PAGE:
3. maximum neutron flux at thermal nuclear reactors

    International Nuclear Information System (INIS)

    Strugar, P.

    1968-10-01

    Since actual research reactors are technically complicated and expensive facilities it is important to achieve savings by appropriate reactor lattice configurations. There is a number of papers, and practical examples of reactors with central reflector, dealing with spatial distribution of fuel elements which would result in higher neutron flux. Common disadvantage of all the solutions is that the choice of best solution is done starting from the anticipated spatial distributions of fuel elements. The weakness of these approaches is lack of defined optimization criteria. Direct approach is defined as follows: determine the spatial distribution of fuel concentration starting from the condition of maximum neutron flux by fulfilling the thermal constraints. Thus the problem of determining the maximum neutron flux is solving a variational problem which is beyond the possibilities of classical variational calculation. This variational problem has been successfully solved by applying the maximum principle of Pontrjagin. Optimum distribution of fuel concentration was obtained in explicit analytical form. Thus, spatial distribution of the neutron flux and critical dimensions of quite complex reactor system are calculated in a relatively simple way. In addition to the fact that the results are innovative this approach is interesting because of the optimization procedure itself [sr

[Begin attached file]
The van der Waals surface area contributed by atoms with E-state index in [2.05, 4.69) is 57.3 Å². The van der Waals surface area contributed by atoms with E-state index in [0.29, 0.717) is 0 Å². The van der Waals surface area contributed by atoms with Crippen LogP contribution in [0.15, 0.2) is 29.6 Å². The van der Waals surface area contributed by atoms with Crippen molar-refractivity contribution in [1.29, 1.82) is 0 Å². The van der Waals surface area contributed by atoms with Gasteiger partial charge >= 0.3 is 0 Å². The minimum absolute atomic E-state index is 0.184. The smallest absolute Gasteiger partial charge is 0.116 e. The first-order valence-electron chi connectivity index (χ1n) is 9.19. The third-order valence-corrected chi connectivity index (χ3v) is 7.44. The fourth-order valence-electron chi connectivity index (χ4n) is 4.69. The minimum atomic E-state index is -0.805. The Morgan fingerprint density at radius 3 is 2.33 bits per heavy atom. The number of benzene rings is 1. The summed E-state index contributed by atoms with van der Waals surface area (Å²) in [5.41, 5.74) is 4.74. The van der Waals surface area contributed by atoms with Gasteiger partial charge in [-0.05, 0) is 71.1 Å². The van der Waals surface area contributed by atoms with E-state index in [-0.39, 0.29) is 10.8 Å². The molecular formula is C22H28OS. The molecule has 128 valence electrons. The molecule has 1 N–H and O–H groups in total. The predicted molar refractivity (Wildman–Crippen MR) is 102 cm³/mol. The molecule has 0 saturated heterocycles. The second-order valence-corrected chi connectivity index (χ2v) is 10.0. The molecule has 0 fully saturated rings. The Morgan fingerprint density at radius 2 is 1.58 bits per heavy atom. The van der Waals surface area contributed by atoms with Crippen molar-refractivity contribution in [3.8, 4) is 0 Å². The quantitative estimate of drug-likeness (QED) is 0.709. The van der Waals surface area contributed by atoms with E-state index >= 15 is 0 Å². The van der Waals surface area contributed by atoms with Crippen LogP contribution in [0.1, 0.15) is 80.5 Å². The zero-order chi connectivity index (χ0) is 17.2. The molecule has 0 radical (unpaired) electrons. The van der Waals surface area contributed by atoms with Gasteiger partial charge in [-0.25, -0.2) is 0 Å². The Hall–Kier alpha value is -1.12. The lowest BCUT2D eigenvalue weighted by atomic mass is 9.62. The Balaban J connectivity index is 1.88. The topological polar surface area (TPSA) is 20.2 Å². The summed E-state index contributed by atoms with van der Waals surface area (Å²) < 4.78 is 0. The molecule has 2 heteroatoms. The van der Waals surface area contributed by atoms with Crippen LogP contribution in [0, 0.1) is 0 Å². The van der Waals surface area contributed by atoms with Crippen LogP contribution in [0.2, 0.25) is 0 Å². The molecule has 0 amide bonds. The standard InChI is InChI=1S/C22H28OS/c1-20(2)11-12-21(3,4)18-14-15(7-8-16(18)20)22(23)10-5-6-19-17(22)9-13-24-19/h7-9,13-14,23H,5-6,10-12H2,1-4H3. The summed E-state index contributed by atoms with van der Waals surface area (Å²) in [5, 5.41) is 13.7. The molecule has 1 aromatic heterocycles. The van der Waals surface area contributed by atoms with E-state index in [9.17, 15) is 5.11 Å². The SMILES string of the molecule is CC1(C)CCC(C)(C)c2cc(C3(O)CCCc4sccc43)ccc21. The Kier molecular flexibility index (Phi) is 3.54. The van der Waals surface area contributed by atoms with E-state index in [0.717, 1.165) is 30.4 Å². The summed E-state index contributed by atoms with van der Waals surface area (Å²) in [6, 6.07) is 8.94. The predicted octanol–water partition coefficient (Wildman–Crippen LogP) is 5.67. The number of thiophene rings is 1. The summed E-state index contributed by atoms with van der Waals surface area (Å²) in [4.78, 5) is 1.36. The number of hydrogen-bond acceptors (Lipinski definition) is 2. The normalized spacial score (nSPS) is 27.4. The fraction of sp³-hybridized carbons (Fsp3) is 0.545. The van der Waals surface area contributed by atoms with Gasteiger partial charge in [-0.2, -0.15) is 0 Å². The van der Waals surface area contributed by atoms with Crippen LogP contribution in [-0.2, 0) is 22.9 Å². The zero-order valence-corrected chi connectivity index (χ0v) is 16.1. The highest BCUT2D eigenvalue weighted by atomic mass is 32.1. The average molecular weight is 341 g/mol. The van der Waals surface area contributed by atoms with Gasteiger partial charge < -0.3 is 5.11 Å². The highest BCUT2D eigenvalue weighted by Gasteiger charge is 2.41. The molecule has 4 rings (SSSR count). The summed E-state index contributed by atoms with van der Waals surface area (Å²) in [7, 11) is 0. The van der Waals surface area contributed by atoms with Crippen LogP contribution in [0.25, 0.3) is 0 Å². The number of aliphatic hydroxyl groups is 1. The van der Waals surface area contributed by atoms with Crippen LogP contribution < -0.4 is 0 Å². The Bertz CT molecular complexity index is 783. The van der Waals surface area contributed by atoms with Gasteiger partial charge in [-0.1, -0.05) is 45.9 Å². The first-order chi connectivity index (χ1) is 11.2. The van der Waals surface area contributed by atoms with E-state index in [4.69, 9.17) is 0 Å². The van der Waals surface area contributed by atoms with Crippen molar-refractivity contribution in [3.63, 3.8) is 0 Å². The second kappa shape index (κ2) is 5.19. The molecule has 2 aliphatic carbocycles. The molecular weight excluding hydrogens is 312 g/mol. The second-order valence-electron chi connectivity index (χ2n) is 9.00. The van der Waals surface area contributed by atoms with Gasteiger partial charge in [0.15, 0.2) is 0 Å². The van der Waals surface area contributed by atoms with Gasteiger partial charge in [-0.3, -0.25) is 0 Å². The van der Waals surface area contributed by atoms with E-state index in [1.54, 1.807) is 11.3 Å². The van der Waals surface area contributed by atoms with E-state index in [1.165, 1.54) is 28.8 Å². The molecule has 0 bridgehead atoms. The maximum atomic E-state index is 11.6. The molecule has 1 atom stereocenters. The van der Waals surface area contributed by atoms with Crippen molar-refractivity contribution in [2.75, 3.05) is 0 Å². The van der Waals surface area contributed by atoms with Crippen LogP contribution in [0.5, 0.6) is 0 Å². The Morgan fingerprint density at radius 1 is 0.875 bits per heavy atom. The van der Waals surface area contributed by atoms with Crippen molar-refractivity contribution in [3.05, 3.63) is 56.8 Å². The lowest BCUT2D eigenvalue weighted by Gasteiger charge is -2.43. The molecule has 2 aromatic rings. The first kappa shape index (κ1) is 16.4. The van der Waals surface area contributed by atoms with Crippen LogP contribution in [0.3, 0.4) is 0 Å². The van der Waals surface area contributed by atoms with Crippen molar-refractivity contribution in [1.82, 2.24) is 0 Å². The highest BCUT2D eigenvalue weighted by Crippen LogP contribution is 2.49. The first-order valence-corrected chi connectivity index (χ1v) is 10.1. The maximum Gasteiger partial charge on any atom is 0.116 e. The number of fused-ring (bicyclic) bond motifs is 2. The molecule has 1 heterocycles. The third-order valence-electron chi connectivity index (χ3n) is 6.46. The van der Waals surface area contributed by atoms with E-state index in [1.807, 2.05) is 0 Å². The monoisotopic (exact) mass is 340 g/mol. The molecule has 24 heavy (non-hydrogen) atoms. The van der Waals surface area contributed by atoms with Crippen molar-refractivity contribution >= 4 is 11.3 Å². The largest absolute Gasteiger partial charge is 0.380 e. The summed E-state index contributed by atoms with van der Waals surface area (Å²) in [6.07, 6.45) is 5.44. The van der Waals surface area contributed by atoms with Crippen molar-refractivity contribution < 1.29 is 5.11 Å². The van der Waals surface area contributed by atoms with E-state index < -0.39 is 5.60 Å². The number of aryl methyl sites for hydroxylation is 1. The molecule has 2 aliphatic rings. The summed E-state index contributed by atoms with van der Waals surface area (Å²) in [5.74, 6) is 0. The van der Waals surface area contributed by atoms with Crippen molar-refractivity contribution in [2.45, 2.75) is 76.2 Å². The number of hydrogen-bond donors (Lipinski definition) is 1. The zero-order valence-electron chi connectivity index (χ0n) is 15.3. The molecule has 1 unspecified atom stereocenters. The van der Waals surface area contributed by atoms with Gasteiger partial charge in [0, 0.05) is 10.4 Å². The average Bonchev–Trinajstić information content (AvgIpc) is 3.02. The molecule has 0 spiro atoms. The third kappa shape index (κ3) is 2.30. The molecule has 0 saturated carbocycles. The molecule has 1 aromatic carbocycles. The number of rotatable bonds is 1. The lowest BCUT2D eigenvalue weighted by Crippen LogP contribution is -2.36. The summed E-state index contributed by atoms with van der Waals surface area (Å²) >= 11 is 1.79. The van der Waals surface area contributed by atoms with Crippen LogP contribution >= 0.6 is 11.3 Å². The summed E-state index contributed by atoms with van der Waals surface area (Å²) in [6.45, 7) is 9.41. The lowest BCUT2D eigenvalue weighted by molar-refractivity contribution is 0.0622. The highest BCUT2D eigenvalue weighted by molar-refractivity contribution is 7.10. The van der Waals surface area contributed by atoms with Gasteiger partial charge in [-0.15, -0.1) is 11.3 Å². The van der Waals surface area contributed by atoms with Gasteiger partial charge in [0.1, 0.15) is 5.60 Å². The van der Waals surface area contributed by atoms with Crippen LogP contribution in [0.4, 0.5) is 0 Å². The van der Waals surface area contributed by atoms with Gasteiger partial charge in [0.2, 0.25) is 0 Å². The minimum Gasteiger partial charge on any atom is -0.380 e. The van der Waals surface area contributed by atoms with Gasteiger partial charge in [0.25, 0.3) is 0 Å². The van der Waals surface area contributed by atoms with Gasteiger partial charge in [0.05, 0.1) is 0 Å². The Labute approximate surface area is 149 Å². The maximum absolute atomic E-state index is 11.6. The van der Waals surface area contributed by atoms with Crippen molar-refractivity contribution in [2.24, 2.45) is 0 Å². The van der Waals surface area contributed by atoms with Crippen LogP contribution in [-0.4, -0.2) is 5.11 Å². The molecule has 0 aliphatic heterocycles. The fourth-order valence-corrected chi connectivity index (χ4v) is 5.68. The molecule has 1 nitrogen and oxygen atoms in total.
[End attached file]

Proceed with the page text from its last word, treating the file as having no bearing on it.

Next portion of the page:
4. Speed management : enforcement and new technologies.

    NARCIS (Netherlands)

    Wegman, F.C.M. & Goldenbeld, C.

    2006-01-01

    Due to the massive character of speeding and inappropriate travel speeds, speed management continues to be an important and challenging policy area. Estimates are that in about a quarter to one third of fatal crashes excessive speeds are involved, making speed one of the crucial factors in road

  5. Speed Variance and Its Influence on Accidents.

    Science.gov (United States)

    Garber, Nicholas J.; Gadirau, Ravi

    A study was conducted to investigate the traffic engineering factors that influence speed variance and to determine to what extent speed variance affects accident rates. Detailed analyses were carried out to relate speed variance with posted speed limit, design speeds, and other traffic variables. The major factor identified was the difference…

  6. 76 FR 12719 - Safe Schools/Healthy Students Program; Office of Safe and Drug-Free Schools; Safe Schools/Healthy...

    Science.gov (United States)

    2011-03-08

    ... DEPARTMENT OF EDUCATION Safe Schools/Healthy Students Program; Office of Safe and Drug- Free Schools; Safe Schools/Healthy Students Program; Catalog of Federal Domestic Assistance (CFDA) Numbers: 84... priorities, requirements, and definitions under the Safe Schools/Healthy Students (SS/HS) program. Since...

  7. An Improvement of a Fuzzy Logic-Controlled Maximum Power Point Tracking Algorithm for Photovoltic Applications

    Directory of Open Access Journals (Sweden)

    Woonki Na

    2017-03-01

    Full Text Available This paper presents an improved maximum power point tracking (MPPT algorithm using a fuzzy logic controller (FLC in order to extract potential maximum power from photovoltaic cells. The objectives of the proposed algorithm are to improve the tracking speed, and to simultaneously solve the inherent drawbacks such as slow tracking in the conventional perturb and observe (P and O algorithm. The performances of the conventional P and O algorithm and the proposed algorithm are compared by using MATLAB/Simulink in terms of the tracking speed and steady-state oscillations. Additionally, both algorithms were experimentally validated through a digital signal processor (DSP-based controlled-boost DC-DC converter. The experimental results show that the proposed algorithm performs with a shorter tracking time, smaller output power oscillation, and higher efficiency, compared with the conventional P and O algorithm.

  8. Preconditioned alternating projection algorithms for maximum a posteriori ECT reconstruction

    International Nuclear Information System (INIS)

    Krol, Andrzej; Li, Si; Shen, Lixin; Xu, Yuesheng

    2012-01-01